Tuesday, October 24, 2017

Micro-Reviews: CAPTAIN AMERICA EPIC COLLECTION - “Justice is Served”

As a testament to how thorough these Epic Collections are, the reprint opens with numerous pages from different books. It’s a collection of subplot pages introducing the Scourge, killing random “lame” villains. Interesting that Kraven was viewed as one of the losers at this time; although he escapes the Scourge, so perhaps Marvel realized that he shouldn’t go out like a chump.

The book would work just as well without these clips, but it’s a testament to the tight continuity of the Shooter-Gruenwald days, when everyone seemed to be singing from the same hymnal. There’s likely never been a point when continuity was 100% perfect, but Marvel did put a real effort in -- and often Gru would be the one to clean up someone else’s mistakes.

MARVEL FANFARE #29 - November 1986. Even the Editori-Al is reprinted!

Of course this CAPTAIN AMERICA Epic collection opens with…a Byrne inventory story from INCREDIBLE HULK.  (Okay, the Scourge subplot pages are inserted before it, but this is the full opening issue.)

This turns out to be another subtle Scourge appearance, as he uses the Hulk in an absurdly complicated plot to kill D-listers Hammer & Anvil.  Don’t know why this was reprinted in full, when other Scourge cameos just had the relevant pages excised.

By the way, there’s no credible reason for every page of this to be a splash. Didn’t Shooter refuse to run this story initially?

CAPTAIN AMERICA #318 - June 1986. No clue who Bluestreak is, but his costume is cool.

No villain with a rollerskate gimmick is going to go far, but this is a strong design. They could’ve dropped the skates and been left with just a nice armored villain.

This begins Gru’s first reinvention of Cap, who now travels America in a van, looking for people to help. Much of the story is a justification for why Cap would do this, when he could just fly around in a jet. Gru, a Midwesterner, wanted Cap to literally represent America and see all of the country, not only New York. I personally think it’s taking the concept too literally, but CAPTAIN AMERICA was a poor seller at the time, and Gru was looking for some hook to draw people in. Gru also seemed wary to give Cap a firm supporting cast, so treating him as a nomad fit his sensibilities better.

The plot has Bluestreak learning of the Scourge’s threat, ignoring it, then dying at the end (after a random encounter with Cap.) I’ve never read the Scourge story in full; I’d be curious to know if Scourge’s ability to magically appear and kill these Morts is ever explained. That’s taxing my suspension of disbelief at the moment.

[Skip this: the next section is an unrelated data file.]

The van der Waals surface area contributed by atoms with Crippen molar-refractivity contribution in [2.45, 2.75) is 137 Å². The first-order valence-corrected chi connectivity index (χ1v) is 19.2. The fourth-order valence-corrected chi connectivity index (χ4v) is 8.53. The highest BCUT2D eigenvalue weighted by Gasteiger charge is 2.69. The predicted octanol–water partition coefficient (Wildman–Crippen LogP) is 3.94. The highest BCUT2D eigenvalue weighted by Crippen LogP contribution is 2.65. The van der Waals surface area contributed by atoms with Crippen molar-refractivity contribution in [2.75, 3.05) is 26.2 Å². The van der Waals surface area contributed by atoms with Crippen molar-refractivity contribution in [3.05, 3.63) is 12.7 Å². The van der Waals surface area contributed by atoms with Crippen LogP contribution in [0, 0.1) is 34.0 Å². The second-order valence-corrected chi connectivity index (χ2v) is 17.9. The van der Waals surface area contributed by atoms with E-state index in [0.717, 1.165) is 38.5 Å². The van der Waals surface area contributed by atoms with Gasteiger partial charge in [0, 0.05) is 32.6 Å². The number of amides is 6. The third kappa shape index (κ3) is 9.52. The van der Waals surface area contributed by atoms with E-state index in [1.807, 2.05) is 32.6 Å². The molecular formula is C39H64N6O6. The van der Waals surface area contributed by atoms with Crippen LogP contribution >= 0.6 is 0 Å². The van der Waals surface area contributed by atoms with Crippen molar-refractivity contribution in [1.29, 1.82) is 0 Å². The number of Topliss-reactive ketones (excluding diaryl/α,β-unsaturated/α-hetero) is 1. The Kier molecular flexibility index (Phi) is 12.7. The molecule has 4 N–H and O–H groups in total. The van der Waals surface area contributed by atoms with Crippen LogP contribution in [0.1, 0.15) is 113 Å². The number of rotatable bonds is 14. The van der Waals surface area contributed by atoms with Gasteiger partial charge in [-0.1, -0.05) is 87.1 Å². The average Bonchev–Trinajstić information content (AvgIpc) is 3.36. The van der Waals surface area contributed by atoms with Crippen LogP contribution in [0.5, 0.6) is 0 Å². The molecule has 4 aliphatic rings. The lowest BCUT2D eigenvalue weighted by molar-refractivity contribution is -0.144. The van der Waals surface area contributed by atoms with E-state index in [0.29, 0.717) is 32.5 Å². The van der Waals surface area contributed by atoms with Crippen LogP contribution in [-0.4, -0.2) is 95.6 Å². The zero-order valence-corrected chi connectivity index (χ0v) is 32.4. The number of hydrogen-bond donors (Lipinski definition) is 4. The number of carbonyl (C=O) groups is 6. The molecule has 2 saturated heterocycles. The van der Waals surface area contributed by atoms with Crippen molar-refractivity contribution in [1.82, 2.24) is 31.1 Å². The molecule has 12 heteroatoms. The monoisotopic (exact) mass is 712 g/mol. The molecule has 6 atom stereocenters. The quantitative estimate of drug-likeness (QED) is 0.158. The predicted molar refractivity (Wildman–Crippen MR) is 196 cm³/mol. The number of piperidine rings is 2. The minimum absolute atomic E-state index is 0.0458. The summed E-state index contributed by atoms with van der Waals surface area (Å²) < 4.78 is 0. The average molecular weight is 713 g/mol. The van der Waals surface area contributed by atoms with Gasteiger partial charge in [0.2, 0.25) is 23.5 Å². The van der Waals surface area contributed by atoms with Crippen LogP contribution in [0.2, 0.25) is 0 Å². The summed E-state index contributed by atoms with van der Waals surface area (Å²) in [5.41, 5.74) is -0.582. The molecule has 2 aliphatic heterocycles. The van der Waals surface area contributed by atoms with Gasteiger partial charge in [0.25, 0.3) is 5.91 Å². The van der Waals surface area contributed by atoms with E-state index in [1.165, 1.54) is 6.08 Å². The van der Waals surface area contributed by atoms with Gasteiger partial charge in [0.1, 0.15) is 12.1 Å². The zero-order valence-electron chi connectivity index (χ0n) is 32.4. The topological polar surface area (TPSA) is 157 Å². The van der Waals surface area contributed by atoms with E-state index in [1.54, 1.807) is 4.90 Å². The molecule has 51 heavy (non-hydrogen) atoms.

Best moment: Bluestreak calls Cap a “Son of a bimbo.” I maintain Gru had the best replacement swears.

CAPTAIN AMERICA #319 - July 1986. Spoiler Alert: He fails.

The real significance of this issue is Cap truly meeting Diamondback for the first time, while both are chasing Scourge. It ends with Cap literally running away from a woman who wants to sleep with him. Now, before that, she did threaten to crash her jet and kill them both if he didn’t put out, so he’s understandably upset.

Diamondback also heavily implies that she prostituted herself to pay for her diamond weapons. Funny to think of her as a future Cap love interest.

Scourge claims his highest score yet, killing 18 supervillains Gru dismissed as crap. I wouldn’t throw Ringer or Cyclone in there, but likely Turner D. Century wasn’t missed.

How many of these dead villains stayed dead? I know Titania was a victim, yet she was already appearing regularly by the late ‘80s.

Another great replacement swear: the Scourge is a real “sonuvafish.”

AMAZING SPIDER-MAN #278 - July 1986. Another full-issue Scourge tie-in. This should’ve been placed before the previous CAP issue, actually.

A later lettercol acknowledges the continuity issues with this crossover. They not so subtly pin them on the ASM team.

This issue, Scourge plots to kill Flash Thompson, recently arrested as the Hobgoblin, in prison. He ultimately settles for icing Brian DeWolff, the Wraith, a.k.a. Jean DeWolff’s forgotten brother.

For someone who hates criminals, it’s odd to see Scourge trigger a prison break in order to cover his own escape.

Is there a compelling reason to reprint this in a CAP collection? I wonder why some Scourge tie-ins only have a few panels reprinted, and others are presented as full issues.

CAPTAIN AMERICA #320 - August 1986. This ain’t no X-book! The Scourge mystery revealed!

Cap disguises himself as a Scourge target, drawing the vigilante out into the open. Reading this issue, I just realized that a Scourge regular series, in the style of DEXTER, could be interesting.

We learn Scourge’s origin, that he grew up on the backlots of Hollywood westerns, and was inspired to dole out frontier justice after his brother became a supervillain. It’s “meta” in a subtle way, like much of Gru’s writing.

What we don’t learn is how Scourge could often disguise himself as females…females with comic book anatomy.  Also, a mystery man kills Scourge at the end, using his catchphrase and disappearing into the night. Cap’s not certain the mystery truly is resolved, making this reminiscent of an X-book in the end after all.

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